To mark the 15th anniversary of the passage of the Gender Equity Education Act (性別平等教育法), a legislator and civic groups yesterday called on the government to work harder to achieve gender equality in schools.
They spoke at a news conference in Taipei called to raise gender awareness among students and promote the protection of the rights of young people.
This year is an important one for Taiwan, as it marks the legalization of same-sex marriage, the 15th anniversary of the act and the planned introduction of a new 12-year national education curriculum in August, Democratic Progressive Party Legislator Yu Mei-nu (尤美女) said.
Photo: Wu Po-hsuan, Taipei Times
Despite those achievements, about 7 million Taiwanese in November last year voted for a referendum that called for a ban on same-sex-related education in elementary and junior-high schools, Yu said.
“The passage of that referendum has dealt a major blow to long-time advocates of gender equality education and has subjected children with different gender traits or sexual orientation to more pressure and difficulties,” Yu said.
National Federation of Teachers’ Unions vice secretary-general Lee Ya-ching (李雅菁) said that people should not forget about the incident that prompted the 2004 passage of the act: the April 10, 2000, death of Yeh Yung-chih (葉永鋕), a student at Gaoshu Junior High School in Pingtung County’s Gaoshu Township (高樹) whose body was found on the floor in a bathroom at his school.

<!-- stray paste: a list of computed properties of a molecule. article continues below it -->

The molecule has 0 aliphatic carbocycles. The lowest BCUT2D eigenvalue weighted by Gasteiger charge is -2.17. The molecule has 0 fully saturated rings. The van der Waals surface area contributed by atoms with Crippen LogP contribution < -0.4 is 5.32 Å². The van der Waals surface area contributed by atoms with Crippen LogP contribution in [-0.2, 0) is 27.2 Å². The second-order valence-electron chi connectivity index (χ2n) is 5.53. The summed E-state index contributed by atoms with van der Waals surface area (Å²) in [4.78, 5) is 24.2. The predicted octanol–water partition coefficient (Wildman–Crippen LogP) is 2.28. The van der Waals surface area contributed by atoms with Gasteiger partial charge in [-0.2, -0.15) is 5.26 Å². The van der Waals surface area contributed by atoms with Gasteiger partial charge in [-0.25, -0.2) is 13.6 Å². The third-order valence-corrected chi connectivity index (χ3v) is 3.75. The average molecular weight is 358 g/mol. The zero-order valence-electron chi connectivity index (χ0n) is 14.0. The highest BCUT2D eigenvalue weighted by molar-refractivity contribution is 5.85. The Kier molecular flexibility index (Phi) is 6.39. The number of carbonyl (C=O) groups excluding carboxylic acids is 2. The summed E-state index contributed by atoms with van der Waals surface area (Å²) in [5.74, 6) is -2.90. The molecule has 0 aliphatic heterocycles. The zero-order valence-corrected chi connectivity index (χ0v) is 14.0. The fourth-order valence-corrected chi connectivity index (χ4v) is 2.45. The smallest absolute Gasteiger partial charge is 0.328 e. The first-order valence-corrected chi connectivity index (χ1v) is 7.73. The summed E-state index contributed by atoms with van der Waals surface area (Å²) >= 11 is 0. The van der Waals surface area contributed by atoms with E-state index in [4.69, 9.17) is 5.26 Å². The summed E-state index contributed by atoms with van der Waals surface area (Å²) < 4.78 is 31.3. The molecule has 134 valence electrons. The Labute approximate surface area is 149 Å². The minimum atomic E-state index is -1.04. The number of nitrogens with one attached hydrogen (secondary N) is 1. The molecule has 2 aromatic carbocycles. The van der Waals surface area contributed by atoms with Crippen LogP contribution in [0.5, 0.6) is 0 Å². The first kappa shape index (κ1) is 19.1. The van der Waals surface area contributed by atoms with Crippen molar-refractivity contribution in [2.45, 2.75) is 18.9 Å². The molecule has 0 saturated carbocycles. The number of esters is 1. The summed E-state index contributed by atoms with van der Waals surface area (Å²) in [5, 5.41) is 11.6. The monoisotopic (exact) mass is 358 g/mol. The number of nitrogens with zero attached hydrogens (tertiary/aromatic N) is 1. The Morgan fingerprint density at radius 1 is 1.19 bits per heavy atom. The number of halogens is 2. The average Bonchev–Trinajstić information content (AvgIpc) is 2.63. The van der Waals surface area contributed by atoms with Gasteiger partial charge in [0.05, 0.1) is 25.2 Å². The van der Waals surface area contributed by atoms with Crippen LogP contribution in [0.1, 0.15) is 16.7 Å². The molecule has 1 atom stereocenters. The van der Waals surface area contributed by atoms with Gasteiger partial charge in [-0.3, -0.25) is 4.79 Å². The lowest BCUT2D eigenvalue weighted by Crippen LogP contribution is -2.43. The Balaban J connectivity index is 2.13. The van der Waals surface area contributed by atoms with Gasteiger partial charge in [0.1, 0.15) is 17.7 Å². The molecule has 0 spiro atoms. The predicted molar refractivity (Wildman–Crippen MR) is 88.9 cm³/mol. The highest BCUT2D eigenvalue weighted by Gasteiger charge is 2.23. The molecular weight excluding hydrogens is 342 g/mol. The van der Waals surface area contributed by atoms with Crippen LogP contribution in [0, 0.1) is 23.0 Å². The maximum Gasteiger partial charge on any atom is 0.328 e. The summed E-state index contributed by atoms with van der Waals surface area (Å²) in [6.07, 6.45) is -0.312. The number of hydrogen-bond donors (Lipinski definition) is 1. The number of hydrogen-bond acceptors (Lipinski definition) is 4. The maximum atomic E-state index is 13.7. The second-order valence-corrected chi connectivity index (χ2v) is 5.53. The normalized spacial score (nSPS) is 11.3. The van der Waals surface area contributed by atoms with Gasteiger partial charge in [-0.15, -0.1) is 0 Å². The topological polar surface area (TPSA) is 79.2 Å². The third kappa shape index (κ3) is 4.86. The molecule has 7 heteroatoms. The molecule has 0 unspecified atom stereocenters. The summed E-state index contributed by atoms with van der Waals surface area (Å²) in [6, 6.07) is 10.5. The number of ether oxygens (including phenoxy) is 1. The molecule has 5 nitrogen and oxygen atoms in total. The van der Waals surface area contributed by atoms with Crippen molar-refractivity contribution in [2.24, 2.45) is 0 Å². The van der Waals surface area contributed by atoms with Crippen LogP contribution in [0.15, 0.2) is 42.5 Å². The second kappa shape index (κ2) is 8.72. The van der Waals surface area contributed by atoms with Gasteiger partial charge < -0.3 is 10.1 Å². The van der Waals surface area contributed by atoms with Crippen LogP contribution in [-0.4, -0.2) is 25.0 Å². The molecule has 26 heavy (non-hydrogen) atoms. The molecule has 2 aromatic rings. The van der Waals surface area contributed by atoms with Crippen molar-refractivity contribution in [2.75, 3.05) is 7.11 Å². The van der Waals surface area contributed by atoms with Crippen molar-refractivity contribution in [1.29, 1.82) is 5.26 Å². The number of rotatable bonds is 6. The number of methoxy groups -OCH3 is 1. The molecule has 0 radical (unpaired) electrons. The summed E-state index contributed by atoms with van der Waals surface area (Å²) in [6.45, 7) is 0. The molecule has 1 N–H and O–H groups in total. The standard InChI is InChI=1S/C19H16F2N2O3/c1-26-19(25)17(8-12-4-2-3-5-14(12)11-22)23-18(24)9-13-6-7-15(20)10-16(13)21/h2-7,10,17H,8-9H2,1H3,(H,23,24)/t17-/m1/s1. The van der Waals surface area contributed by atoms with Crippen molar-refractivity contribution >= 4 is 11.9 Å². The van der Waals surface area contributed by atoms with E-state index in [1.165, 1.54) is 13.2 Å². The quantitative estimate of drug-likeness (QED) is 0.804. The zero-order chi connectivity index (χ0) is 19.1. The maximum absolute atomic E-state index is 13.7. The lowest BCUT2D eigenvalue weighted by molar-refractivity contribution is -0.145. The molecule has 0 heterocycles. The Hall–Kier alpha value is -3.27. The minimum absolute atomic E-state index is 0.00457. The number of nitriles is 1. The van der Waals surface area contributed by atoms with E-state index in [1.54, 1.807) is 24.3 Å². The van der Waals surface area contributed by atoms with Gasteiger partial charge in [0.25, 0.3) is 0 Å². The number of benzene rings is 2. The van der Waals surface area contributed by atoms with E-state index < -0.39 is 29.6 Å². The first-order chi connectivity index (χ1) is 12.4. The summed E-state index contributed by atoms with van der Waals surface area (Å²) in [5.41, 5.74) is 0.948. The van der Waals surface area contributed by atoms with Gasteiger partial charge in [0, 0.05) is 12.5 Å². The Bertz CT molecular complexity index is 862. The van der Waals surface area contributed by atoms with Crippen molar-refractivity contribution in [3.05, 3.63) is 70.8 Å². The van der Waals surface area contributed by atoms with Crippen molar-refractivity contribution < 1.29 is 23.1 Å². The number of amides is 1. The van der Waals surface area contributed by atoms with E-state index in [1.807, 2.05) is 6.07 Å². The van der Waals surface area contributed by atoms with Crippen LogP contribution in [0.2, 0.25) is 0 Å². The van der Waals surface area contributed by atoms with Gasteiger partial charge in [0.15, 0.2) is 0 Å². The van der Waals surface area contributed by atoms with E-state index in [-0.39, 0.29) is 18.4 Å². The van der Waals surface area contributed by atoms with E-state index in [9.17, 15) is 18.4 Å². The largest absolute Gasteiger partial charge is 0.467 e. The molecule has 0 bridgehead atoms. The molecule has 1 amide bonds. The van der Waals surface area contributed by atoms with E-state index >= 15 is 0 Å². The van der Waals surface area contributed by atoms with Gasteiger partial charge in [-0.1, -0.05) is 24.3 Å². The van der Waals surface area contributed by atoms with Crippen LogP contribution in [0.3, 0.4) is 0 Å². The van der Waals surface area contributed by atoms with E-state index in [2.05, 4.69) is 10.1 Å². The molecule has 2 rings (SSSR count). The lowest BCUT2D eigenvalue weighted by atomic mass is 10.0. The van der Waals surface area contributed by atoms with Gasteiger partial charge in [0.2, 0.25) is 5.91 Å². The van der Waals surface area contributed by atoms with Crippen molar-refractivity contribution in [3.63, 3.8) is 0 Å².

Yeh had allegedly been bullied at school because of his effeminate manner, although in 2006 the Taiwan High Court’s Kaohsiung branch, in sentencing the school’s principal and two school officials to short prison sentences for “neglecting the degree of care required by their occupation,” found that his death had been the result of the 15-year-old slipping and falling in his hurry to return to class.
The act says it is to “promote substantive gender equality, eliminate gender discrimination, uphold human dignity, and improve and establish education resources and an environment of gender equality” and it requires schools to provide a gender equitable learning environment, and give respect and due consideration to students, regardless of their gender, gender disposition, gender identity or sexual orientation.
“However, the reality is that public opinion remains hostile toward teachers who try to implement gender equality education,” Lee said. “Some have been sued ... or have had their words taken out of context.”
An activist who asked to be identified only as Vivian told the news conference that the government needs to employ more teachers with awareness of gender issues.
Such teachers would be able to provide guidance and emotional support to students who are being bullied over their gender identity, Vivian said.
The Ministry of Education should establish a special fund to explore how to better include diverse family structures and same-sex topics in textbooks and to stock more gender-friendly books in school libraries, she said.
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